3. 3. measurements. We revealed significant correlations with r values ranging from 0.763 to 0.904 (p Ͻ 0.001). Based on these results, we continued our analysis using the mean values. PUI and self-stated sleepiness (SSS) were signifi- cantly affected by type of night duty while pupil diame- ter and the PASAT score remained unaffected (table). It appeared that PUI and SSS were significantly higher after the night shift and the 24 hours overnight on-call duty compared to a normal night at home. Residents after night shift and 24 hours overnight on-call duty did not differ with respect to sleepiness measures. Neurology residents on 24 hours overnight on- call duty had slept on average 4.3 (2.8–4.6) hours (midshift nap) in the last 24 hours, which was signif- icantly less compared to their colleagues on night shift (5.9 [4.9–7.0] hours, p ϭ 0.006) or on day shift (controls) (6.5 [6.0–7.0] hours, p Ͻ 0.001). The longest sleeping phase during 24 hours overnight on- call duty was 3.0 (2.0–3.8) hours. Residents had on average a mean (minimum–maximum) of 2 (1–3) admissions, 2 (0–7) consultations, and 3 (1–5) tele- phone inquiries during overnight on-call duty. Figure 1 illustrates the proportion of respective responses to the statement “Currently I feel . . .” Fig- ure 2 depicts the self-stated recovery effect due to sleep in the 24 hours preceding the examination. Correlation analyses did not reveal any association between the PUI and the PASAT score. However, the PUI increased (r ϭ 0.507, p ϭ 0.001) and the PASAT score decreased (r ϭ Ϫ0.335, p ϭ 0.04) with increased SSS in the total sample. The perceived level of sleepiness decreased as the number of sleeping hours in the past 24 hours increased (r ϭ Ϫ0.527, p ϭ 0.001). The above associations could not be confirmed in subgroups (p Ͼ 0.05). DISCUSSION Rotating shift work in clinics to pro- vide 24-hour patient care has come increasingly under scrutiny due to negative effects associated with sleep loss, fatigue, and circadian disruption.9,10 Although night shift and 24 hours overnight on-call duty consid- erably differ in terms of number of working hours, per- mission for midshift naps, and rotation frequency, their effect on sleepiness and cognitive performance has never been distinguished. We hypothesized that residents on 24 hours call rotation would be more affected by sleep loss due to a longer and more irregular working sched- ule. We investigated this hypothesis in neurology resi- dents of a large university clinic. This specialty group is often underrated in terms of heaviness and intensity of labor and therefore has never been investigated in sleep- iness studies. Importantly, previous sleepiness studies in selected medical specialties explicitly emphasized that results must not be extrapolated to other medical spe- cialty groups.3,4,11 Although we could not verify the above hypothesis, our results clearly demonstrate that sleepiness is a common problem among neurology resi- dents undergoing night shift and 24 hours overnight on-call duty. We additionally demonstrated that vigilance mea- sured by PST is in good agreement with SSS. This finding corresponds with previous studies suggesting the PST as a valid and objective tool to detect sleepi- ness in healthy subjects.6 The lack of significant performance decrements in sleep-deprived neurology residents vs controls is intrigu- ing since an association between performance and acute sleep deprivation was found in previous studies.2,4,12 Differences in study design, medical specialty, and methods for vigilance testing limit comparisons across studies. However, one study also failed to show a signif- icant performance decrement on the complex PASAT test in sleep-deprived normal subjects.13 The investiga- tors concluded that university-based research may func- Figure 1 Self-stated sleepiness of neurology residents by type of night duty Figure 2 Self-stated recovery effect due to sleep in the past 24 hours Neurology 73 November 24, 2009 e101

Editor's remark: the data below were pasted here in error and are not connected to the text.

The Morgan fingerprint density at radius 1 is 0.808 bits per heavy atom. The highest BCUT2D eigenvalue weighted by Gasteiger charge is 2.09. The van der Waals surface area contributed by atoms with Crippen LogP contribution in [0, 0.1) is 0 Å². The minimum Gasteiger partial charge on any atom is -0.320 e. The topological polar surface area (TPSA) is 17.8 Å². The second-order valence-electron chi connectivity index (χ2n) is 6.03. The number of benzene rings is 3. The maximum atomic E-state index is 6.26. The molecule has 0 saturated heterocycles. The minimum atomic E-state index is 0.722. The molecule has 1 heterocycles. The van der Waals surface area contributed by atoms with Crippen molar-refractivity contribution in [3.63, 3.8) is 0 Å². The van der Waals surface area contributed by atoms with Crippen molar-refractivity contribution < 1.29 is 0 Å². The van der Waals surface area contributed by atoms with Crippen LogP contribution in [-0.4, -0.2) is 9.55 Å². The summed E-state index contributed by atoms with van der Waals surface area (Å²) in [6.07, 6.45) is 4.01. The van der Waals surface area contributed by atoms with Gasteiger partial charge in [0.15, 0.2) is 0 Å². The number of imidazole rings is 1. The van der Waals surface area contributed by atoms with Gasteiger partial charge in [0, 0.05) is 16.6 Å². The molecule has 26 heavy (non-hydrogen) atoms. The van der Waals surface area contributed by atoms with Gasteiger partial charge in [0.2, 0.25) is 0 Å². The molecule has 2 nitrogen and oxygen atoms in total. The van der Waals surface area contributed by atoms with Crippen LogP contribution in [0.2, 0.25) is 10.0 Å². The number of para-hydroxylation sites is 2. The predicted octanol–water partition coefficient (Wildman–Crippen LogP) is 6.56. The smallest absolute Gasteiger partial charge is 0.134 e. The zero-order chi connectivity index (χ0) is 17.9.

4. 4. tion as a motivational incentive, which tends to offset sleepiness effects on performance.13 Alternatively, the applied method for performance testing may have been suboptimal for our population since its clinical utility is mainly proven in neuropsycho- logical syndromes. However, more recent studies also employed the PASAT in healthy adults with satisfactory results.7,14 Originally assumed to measure rate of infor- mation processing, the PASAT is now recognized as tapping into different types of cognitive processes.15 This multifactorial nature may complicate the interpre- tation of test result from sleep-deprived subjects espe- cially under the assumption that sleep loss affects different cognitive pathways differentially. The consis- tently high PASAT score across all study groups sug- gests that sleep-deprived neurology residents are able to overcome performance difficulties for a limited time pe- riod. This assumption seems plausible since stressful working situations are routine in the clinic and thus may facilitate partial conditioning. Although there is ev- idence that sleep-deprived resident doctors are prone to committing medical errors,4,9 tasks of short duration may be less likely to detect performance deficits in chronically sleep deprived individuals.2 Importantly, we adequately controlled for prac- tice effects8 first by using a control group and sec- ondly by training the clinicians on the PASAT prior to the study. Consequently, we obtained a very good agreement between the first measurement and the mean of serial measurements. In addition, major confounders of the PASAT such as age, gender, edu- cation, and ethnicity14,16 were accounted for by creat- ing a homogenous study sample. Nevertheless, it must be considered that our results are compromised by a questionable rested control group. Correspondingly, the average amount of sleep in our controls was equivalent to the accepted core sleep requirement of 6.5 hours (many were also below).17 In addition, nearly two thirds of the controls felt fairly to poorly rested, which indicates chronic partial sleep de- privation (figure 3). This finding is relevant as chronic partial sleep deprivation appears to be cumulative with respect to performance decrements.18 Neurology residents on night shift and overnight call are affected to a similar extent by sleepiness. In- creased sleepiness, however, did not affect performance on the complex PASAT test. It seems that sleep- deprived neurology residents may be able to overcome sleep loss–related performance difficulties for short peri- ods. This, however, may not necessarily apply for more demanding procedures outside the laboratory. AUTHOR CONTRIBUTIONS Statistical analysis was conducted by Dr. Manja Reimann. ACKNOWLEDGMENT The authors thank all neurology residents for their participation in this study. DISCLOSURE Dr. Reimann, Dr. Manz, and S. Prieur report no disclosures. Dr. Reich- mann serves on scientific advisory boards, receives speaker honoraria, and/or receives funding for travel from Cephalon, Inc., Novartis, Teva Pharmaceutical Industries Ltd., Lundbeck Inc., GlaxoSmithKline, Boehr- inger Ingelheim, Bayer Schering Pharma., UCB/Schwarz Pharma, Desitin Pharmaceuticals, GmbH, Pfizer Inc., and Solvay Pharmaceuticals, Inc. Dr. Ziemssen has received speaker honoraria from Biogen Idec, Sanofi- Aventis, Merck Serono, Novartis, Teva Pharmaceutical Industries Ltd., and Bayer Schering Pharma; serves as a consultant for Teva Pharmaceuti- cal Industries Ltd., Novartis, and Bayer Schering Pharma; and receives research support from the Roland Ernst Foundation. REFERENCES 1. Reddy R, Guntupalli K, Alapat P, Surani S, Casturi L, Subramanian S. Sleepiness in medical ICU residents. Chest 2009;135:81–85. 2. Veasey S, Rosen R, Barzansky B, Rosen I, Owens J. Sleep loss and fatigue in residency training: a reappraisal. JAMA 2002;288:1116–1124. 3. Surani S, Subramanian S, Aguillar R, Ahmed M, Varon J. Sleepiness in medical residents: impact of mandated reduc- tion in work hours. Sleep Med 2007;8:90–93. 4. Arnedt JT, Owens J, Crouch M, Stahl J, Carskadon MA. Neurobehavioral performance of residents after heavy night call vs after alcohol ingestion. JAMA 2005;294:1025–1033. 5. Ludtke H, Wilhelm B, Adler M, Schaeffel F, Wilhelm H. Mathematical procedures in data recording and processing of pupillary fatigue waves. Vision Res 1998;38:2889–2896. 6. Wilhelm B, Wilhelm H, Ludtke H, Streicher P, Adler M. Pupillographic assessment of sleepiness in sleep-deprived healthy subjects. Sleep 1998;21:258–265. 7. Diehr MC, Cherner M, Wolfson TJ, Miller SW, Grant I, Heaton RK. The 50 and 100-item short forms of the Paced Auditory Serial Addition Task (PASAT): demo- graphically corrected norms and comparisons with the full PASAT in normal and clinical samples. J Clin Exp Neuro- psychol 2003;25:571–585. 8. Tombaugh TN. A comprehensive review of the Paced Au- ditory Serial Addition Test (PASAT). Arch Clin Neuro- psychol 2006;21:53–76. 9. Barger LK, Cade BE, Ayas NT, et al. Extended work shifts and the risk of motor vehicle crashes among interns. N Engl J Med 2005;352:125–134. 10. Gold DR, Rogacz S, Bock N, et al. Rotating shift work, sleep, and accidents related to sleepiness in hospital nurses. Am J Public Health 1992;82:1011–1014. 11. Saxena AD, George CF. Sleep and motor performance in on- call internal medicine residents. Sleep 2005;28:1386–1391. 12. Grantcharov TP, Bardram L, Funch-Jensen P, Rosenberg J. Laparoscopic performance after one night on call in a surgical department: prospective study. BMJ 2001;323: 1222–1223. 13. Hood B, Bruck D. A comparison of sleep deprivation and narcolepsy in terms of complex cognitive performance and subjective sleepiness. Sleep Med 2002;3:259–266. 14. Diehr MC, Heaton RK, Miller W, Grant I. The Paced Auditory Serial Addition Task (PASAT): norms for age, education, and ethnicity. Assessment 1998;5:375–387. 15. Madigan NK, DeLuca J, Diamond BJ, Tramontano G, Averill A. Speed of information processing in traumatic e102 Neurology 73 November 24, 2009